A plaque has been unveiled today (Thursday, 20 February) at Cleethorpes station to celebrate the completion of a £410,000 restoration project of the clock tower.

Network Rail worked with the Railway Heritage Trust (RHT), as well as TransPennine Express and Colt to restore the clock tower and protect the heritage of the Grade II listed landmark.

The work involved completely taking down the deteriorated timber clock tower, then refurbishing it with new materials off-site, before reassembling it back at Cleethorpes station. The clock mechanism and faces have also been restored, and the clock tower has an improved with new decorations.

Following the upgrade of Cleethorpes Clock Tower, Network Rail has been recognised with a Railway Heritage Award for craft skills.

Alex Derevonko, Asset Engineer for Network Rail, said: “We are delighted to complete this work to allow the reinstatement of a working heritage station clock.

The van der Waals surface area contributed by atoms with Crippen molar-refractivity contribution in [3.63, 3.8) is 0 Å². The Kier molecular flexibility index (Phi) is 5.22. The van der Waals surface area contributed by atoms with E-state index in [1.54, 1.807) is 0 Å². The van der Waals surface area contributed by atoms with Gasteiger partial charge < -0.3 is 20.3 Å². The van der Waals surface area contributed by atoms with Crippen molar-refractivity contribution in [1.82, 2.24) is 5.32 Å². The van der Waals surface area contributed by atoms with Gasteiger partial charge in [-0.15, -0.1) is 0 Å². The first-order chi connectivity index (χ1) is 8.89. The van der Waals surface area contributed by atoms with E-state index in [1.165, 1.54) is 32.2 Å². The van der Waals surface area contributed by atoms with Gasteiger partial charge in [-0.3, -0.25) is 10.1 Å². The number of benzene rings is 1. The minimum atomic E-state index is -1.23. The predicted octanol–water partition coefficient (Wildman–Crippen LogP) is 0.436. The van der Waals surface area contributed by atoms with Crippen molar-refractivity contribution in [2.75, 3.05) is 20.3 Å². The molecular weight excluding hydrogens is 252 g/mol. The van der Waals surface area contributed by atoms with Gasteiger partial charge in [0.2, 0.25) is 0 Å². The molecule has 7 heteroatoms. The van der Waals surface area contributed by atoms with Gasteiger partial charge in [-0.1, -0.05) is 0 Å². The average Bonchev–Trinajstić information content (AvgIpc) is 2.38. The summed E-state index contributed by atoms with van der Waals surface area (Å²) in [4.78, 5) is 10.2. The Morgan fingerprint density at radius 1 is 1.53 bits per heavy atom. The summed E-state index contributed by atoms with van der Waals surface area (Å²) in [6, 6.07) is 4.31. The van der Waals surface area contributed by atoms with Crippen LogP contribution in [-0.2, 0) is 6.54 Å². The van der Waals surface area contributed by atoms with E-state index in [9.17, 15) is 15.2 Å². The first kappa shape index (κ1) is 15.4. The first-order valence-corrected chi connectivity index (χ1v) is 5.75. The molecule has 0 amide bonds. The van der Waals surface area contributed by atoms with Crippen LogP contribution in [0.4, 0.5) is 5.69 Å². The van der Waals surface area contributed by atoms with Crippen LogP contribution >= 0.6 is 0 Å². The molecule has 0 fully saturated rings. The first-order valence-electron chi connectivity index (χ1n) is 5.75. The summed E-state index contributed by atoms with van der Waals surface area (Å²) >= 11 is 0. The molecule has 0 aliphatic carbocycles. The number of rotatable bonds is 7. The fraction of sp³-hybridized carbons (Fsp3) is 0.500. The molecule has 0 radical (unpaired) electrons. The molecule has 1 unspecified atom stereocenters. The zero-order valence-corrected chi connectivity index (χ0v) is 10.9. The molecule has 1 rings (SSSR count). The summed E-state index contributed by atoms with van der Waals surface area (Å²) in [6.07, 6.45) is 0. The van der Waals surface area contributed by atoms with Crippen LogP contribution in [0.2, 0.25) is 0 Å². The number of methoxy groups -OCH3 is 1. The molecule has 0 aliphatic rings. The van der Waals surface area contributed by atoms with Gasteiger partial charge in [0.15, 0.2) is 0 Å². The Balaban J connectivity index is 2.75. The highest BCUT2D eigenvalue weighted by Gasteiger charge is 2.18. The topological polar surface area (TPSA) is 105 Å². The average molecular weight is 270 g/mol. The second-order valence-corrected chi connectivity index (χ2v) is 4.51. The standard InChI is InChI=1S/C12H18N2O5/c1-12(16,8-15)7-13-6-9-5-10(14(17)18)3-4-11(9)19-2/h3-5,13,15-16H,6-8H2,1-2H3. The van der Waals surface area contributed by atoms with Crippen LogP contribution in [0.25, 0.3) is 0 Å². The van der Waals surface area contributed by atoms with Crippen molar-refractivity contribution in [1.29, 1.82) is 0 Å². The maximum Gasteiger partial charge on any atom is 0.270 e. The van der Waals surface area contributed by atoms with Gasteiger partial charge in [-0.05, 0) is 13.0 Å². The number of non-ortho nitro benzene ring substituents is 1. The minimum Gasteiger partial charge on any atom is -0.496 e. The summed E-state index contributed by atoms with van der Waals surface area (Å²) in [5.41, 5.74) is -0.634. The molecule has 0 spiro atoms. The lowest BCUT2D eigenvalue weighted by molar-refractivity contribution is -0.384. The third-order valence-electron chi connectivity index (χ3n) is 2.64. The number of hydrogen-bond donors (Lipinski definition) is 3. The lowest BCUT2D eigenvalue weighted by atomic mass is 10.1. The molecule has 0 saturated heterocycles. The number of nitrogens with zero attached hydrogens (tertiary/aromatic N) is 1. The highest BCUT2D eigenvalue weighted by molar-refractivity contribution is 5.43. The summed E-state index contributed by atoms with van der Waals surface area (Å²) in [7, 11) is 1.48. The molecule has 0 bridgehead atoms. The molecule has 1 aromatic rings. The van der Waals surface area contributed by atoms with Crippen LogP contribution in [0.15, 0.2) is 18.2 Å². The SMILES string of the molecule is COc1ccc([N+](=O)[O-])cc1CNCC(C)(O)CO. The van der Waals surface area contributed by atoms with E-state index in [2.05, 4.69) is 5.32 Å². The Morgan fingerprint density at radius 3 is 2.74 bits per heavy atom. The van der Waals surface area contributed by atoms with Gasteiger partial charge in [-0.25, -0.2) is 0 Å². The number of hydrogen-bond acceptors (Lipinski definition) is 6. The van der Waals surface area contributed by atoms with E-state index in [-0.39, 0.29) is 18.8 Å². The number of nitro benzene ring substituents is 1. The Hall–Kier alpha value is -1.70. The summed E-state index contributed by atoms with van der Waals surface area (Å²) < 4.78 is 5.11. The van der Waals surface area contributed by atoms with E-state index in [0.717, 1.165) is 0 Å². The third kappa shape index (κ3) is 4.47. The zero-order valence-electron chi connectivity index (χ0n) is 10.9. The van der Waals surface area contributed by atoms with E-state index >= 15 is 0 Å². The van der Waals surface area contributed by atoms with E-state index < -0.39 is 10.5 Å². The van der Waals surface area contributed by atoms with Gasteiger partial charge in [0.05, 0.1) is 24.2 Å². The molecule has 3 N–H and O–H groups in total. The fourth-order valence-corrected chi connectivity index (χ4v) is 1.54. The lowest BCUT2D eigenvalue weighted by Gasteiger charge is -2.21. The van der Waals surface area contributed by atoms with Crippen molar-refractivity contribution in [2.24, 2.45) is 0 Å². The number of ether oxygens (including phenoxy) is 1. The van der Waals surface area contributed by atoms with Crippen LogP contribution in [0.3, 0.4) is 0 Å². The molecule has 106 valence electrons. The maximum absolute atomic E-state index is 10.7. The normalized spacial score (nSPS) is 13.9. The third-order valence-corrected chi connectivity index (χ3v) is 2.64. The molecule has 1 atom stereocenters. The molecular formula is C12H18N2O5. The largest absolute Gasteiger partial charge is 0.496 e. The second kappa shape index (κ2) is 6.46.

“Cleethorpes Clock Tower is in such a prominent position, and the hard work to restore it can now be appreciated by passengers, anyone using the station and people visiting the seaside town.

“We’re also very proud to receive the National Railway Heritage Award. The project will hopefully ensure the longevity of the clock tower for another 120 years.”

Dan Fox, TransPennine Express’ Group Station Manager for Humberside, said: “The clock tower at Cleethorpes station is an iconic part of this seafront landscape and it’s wonderful to see it restored to such a wonderful condition.

“All those involved have left a real gift for future generations to enjoy as much as the previous ones have.”

Andy Savage, Executive Director of the Railway Heritage Trust, said: “The RHT was happy to invest £50,000 in restoring the iconic Cleethorpes station clock tower, and we are delighted with the finished job, which looks so much improved on what it was. 

“It was a particular pleasure to see that the work has won the 2018 Craft Skills National Railway Heritage Award, a worthy tribute. Our congratulations to all involved.”

Theo Steel, Chairman of the National Railway Heritage Awards, said: “This was a complex project which needed a great amount of craftsmanship to restore a very rotten timber structure back to its original state.  It fully justifies the Craft Award.”

ENDS